His story...

Published On: 2015-12-31

Author: Subhash K Jha

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His story...


Source: Mumbai Mirror 

Date: November 28, 2006 


Ashutosh Gowariker says Jodha Akbar is 20 per cent history and 80 per cent his imagination 


What made you cast Hrithik and Aishwarya as Jodha and Akbar? 

There's a certain royal quality to Hrithik's face and body language. As for Aishwarya, to me she's the quintessential princess…straight out of Amar Chitra Katha….the distressed princess waiting in her chamber to be rescued. Aishwarya has the elegance and of course the beauty. Calling her beautiful is an understatement. Though we've seen her in so many avatars as Jodha she's something else. Hrithik and Ash are amazing together. 


What about the objections raised by the Animal Welfare Board? 

I've been in touch with them and I've all the required permission with details of how many animals and of which livestock I'm using. I've specified in my letter that I'm using 69 elephants, 50 camels and 100 horses. Every four hours the animals are allowed to rest. A member of the animal welfare board visits the sets. I wanted everything worked out on paper. But I have to know beforehand what I am not supposed to do. 


Do you think the no-smoking clause is a killer for filmmakers? 

It depends. In Jodha Akbar Emperor Humayun smoked the hookah. You can't tell me I can't show him smoking. That's history and I'm being allowed to show that. 


Are you tired after the extensive researching of history? 

No no! I'm enjoying myself. I feel very excited. All the detailing was done to make sure no time was wasted when we actually started shooting. To me direction is 80 per cent on paper. 


Why did it take you so long to start shooting? 

Hydar Ali, whose story Jodha Akbar is based on, narrated it to me right after I finished Lagaan. Since then Hydar and I were working on the screenplay. I had the option to start making Jodha Akbar before Swades. But I thought this one needed much more detailing. Though Jodha Akbar took me back in time, it wasn't the same as Lagaan where I could give a free rein to my imagination. Bhuvan in Lagaan and Mohan Bhargava in Swades were my characters. Jodha and Akbar are not.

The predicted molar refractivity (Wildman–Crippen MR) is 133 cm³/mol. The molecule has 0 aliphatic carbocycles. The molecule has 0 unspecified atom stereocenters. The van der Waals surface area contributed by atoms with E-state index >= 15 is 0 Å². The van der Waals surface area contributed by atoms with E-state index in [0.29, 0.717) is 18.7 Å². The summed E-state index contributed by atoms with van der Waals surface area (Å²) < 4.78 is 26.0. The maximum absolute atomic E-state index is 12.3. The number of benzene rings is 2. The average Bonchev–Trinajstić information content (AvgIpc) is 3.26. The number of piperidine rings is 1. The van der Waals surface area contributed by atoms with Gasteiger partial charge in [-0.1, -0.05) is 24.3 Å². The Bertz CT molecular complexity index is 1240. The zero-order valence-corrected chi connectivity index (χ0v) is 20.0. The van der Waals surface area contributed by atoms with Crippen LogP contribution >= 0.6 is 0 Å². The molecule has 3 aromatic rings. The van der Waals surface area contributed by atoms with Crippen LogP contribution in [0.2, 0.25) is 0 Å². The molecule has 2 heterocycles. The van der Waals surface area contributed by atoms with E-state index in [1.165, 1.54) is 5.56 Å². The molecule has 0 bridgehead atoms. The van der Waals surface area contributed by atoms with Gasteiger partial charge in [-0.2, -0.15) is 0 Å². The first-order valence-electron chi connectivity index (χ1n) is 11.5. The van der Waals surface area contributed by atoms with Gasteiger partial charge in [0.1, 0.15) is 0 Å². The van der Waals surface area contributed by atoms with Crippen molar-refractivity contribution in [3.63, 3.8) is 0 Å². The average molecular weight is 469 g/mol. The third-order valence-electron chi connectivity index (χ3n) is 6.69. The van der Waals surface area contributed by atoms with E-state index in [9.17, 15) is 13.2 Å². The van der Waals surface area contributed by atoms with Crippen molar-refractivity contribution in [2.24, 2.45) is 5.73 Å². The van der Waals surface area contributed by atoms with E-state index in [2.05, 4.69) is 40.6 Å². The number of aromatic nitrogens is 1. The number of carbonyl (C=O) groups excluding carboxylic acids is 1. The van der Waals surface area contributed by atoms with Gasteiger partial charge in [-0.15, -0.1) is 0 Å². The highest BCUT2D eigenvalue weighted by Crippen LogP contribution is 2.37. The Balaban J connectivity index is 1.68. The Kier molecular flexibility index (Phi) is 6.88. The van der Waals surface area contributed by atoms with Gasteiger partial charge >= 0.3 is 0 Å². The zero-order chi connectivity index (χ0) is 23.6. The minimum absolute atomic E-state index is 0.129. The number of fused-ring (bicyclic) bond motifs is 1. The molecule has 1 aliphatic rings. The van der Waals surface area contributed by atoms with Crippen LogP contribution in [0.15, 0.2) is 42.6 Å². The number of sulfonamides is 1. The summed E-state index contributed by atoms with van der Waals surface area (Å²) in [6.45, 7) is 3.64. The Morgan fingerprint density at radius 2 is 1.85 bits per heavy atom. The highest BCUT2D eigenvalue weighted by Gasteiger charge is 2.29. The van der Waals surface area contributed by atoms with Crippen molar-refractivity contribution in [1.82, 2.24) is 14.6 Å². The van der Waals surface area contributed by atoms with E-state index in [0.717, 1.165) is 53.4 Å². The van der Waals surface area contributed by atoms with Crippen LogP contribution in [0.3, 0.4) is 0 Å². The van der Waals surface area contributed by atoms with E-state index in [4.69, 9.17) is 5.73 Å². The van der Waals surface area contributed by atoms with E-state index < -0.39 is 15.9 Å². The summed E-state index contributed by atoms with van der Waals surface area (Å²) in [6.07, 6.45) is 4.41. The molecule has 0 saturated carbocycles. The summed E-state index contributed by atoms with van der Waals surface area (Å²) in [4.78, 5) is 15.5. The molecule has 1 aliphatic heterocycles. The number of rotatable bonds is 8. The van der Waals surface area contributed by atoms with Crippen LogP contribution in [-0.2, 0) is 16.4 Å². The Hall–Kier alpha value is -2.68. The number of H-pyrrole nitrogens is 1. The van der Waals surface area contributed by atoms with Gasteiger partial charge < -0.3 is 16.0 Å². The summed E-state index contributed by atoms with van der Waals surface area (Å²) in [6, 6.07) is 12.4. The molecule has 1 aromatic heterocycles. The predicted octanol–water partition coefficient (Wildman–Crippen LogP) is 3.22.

You must be working on getting the Mughal history right, for fear of the historians coming down heavily on you? 

That's the first thing I did. I met a whole lot of historians. After Swades, Jodha Akbar just took shape effortlessly. The research helped me arrive at a place where my imagination was completely unfettered. I'm sure that I'm not making a historical document. At the end of day Jodha Akbar has to be a good story told in an interesting manner. I don't want to make a bio-pic. The background is seeped in history. But the characters are mine. No one knows how Jodha or Akbar behaved. I've to imagine their romance, the palace and harem politics. I'd say 20 per cent is history while 80 per cent is my imagination. 


Are you ready to deal with the purists? 

The eminent historian Irfan Habib of Aligarh University heard my plot and thought it was a fabulous idea. He told me to forget about history, or else I would not be able to make my film. Then I had script sessions with the Maharani and Maharaja of Jaipur who are the direct descendents of Jodha. They're extremely excited about the film. They did the film's mahurat at the Jaipur City Palace. I've also met historians from Jamia Milia and Mumbai University and I've got the well-known Omar Khayyam Saharanpuri as my cultural advisor. These are experts on the subject of Akbar's own secular religious order Din-e-Ilahi. 


There's a growing feeling that costume dramas don't work at the box-office? 

To me the period is not relevant. The story has to connect with me emotionally, romantically and dramatically. Besides how many of the films set in present times work? So if I've to fail, I might as well do so while doing what I want to do. 


How different is Jodha Akbar from K Asif's Mughal-e-Azam? 

You'll have to see the film to figure it out. Without trying to explain what I'm doing, I'll say I'm not competing with Mughal-e-Azam at all. It's a mountain of a classic. No one can surpass it. Jodha Akbar is not a remake of any film. I'll just tell my story as best as possible. I want to tell an intense love story. I'm making my own discoveries about the love story as seen through the eyes of history. I hope to carry the burden lightly.